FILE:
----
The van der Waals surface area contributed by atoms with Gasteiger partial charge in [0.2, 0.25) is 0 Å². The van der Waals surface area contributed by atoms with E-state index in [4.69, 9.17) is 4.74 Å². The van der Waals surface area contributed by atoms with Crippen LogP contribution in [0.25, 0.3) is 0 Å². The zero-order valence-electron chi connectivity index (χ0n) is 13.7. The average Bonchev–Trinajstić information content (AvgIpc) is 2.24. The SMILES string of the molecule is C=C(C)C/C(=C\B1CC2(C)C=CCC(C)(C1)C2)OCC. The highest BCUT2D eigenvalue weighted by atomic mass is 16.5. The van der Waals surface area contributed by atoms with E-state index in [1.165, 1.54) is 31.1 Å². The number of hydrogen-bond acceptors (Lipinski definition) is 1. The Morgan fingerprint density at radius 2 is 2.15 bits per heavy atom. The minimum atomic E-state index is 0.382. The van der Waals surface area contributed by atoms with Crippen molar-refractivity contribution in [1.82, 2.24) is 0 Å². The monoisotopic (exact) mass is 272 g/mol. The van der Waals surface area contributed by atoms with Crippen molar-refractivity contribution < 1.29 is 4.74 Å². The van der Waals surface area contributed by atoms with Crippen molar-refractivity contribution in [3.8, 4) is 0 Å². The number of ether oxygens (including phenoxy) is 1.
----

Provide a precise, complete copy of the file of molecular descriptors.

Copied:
The van der Waals surface area contributed by atoms with Gasteiger partial charge in [0.2, 0.25) is 0 Å². The van der Waals surface area contributed by atoms with E-state index in [4.69, 9.17) is 4.74 Å². The van der Waals surface area contributed by atoms with Crippen LogP contribution in [0.25, 0.3) is 0 Å². The zero-order valence-electron chi connectivity index (χ0n) is 13.7. The average Bonchev–Trinajstić information content (AvgIpc) is 2.24. The SMILES string of the molecule is C=C(C)C/C(=C\B1CC2(C)C=CCC(C)(C1)C2)OCC. The highest BCUT2D eigenvalue weighted by atomic mass is 16.5. The van der Waals surface area contributed by atoms with E-state index in [1.165, 1.54) is 31.1 Å². The number of hydrogen-bond acceptors (Lipinski definition) is 1. The Morgan fingerprint density at radius 2 is 2.15 bits per heavy atom. The minimum atomic E-state index is 0.382. The van der Waals surface area contributed by atoms with Crippen molar-refractivity contribution in [1.82, 2.24) is 0 Å². The monoisotopic (exact) mass is 272 g/mol. The van der Waals surface area contributed by atoms with Crippen molar-refractivity contribution < 1.29 is 4.74 Å². The van der Waals surface area contributed by atoms with Crippen molar-refractivity contribution in [3.8, 4) is 0 Å². The number of ether oxygens (including phenoxy) is 1.